(d) That it is also provided in the policy that any loss under it, if any, shall be immediately reported in writing, with full particulars, to the Insurance Co. at Philadelphia, Pa., or to the agent issuing the policy, and also that the failure of the insured to file a sworn proof of loss within three months of the date of loss invalidates any claim under the policy, and also that no suit or action on the policy for the recovery of any claim shall be sustainable in any court unless the insured shall have fully complied with all of the requirements of the policy; that no written report was at any time given to the garnishee, or its agent; that no sworn proof of loss was at any time filed with or furnished to the garnishee; that said conditions have not been complied with; and that, hence, no claim has ever accrued or become payable by reason of said supposed loss on February 21, 1931.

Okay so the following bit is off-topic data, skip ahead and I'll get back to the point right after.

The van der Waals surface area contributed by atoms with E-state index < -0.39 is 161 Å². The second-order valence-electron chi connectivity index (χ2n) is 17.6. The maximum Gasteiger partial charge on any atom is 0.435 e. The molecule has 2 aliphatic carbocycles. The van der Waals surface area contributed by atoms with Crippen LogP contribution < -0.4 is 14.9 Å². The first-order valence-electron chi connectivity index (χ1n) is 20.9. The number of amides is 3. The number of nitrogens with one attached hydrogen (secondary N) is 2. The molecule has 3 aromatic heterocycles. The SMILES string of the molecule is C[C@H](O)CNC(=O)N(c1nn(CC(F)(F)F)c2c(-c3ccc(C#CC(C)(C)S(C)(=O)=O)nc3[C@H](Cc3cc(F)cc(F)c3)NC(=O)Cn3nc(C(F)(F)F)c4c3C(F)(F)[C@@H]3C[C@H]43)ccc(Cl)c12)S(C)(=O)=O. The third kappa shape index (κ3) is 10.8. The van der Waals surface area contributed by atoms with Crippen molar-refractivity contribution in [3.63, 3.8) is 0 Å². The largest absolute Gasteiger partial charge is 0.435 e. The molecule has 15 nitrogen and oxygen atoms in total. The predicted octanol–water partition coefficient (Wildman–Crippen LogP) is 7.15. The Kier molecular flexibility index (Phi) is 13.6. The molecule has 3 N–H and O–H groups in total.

(e) That it is also provided in the policy that no suit or action upon the policy shall be sustainable in any court unless commenced within 12 months next after the happening of the loss; that the claimed loss on February 21, 1931, happened more than 12 months before the commencement of this suit on July 9, 1933; that by reason thereof no recovery of the supposed loss can be had; or any garnishment be sustained; and that Hinchcliif’s claim under the policy is “contingent and unliquidated,” and also the question of this garnishee’s liability under the policy is “undetermined and contingent. ’ ’ And this garnishee prays that it be discharged upon its answer.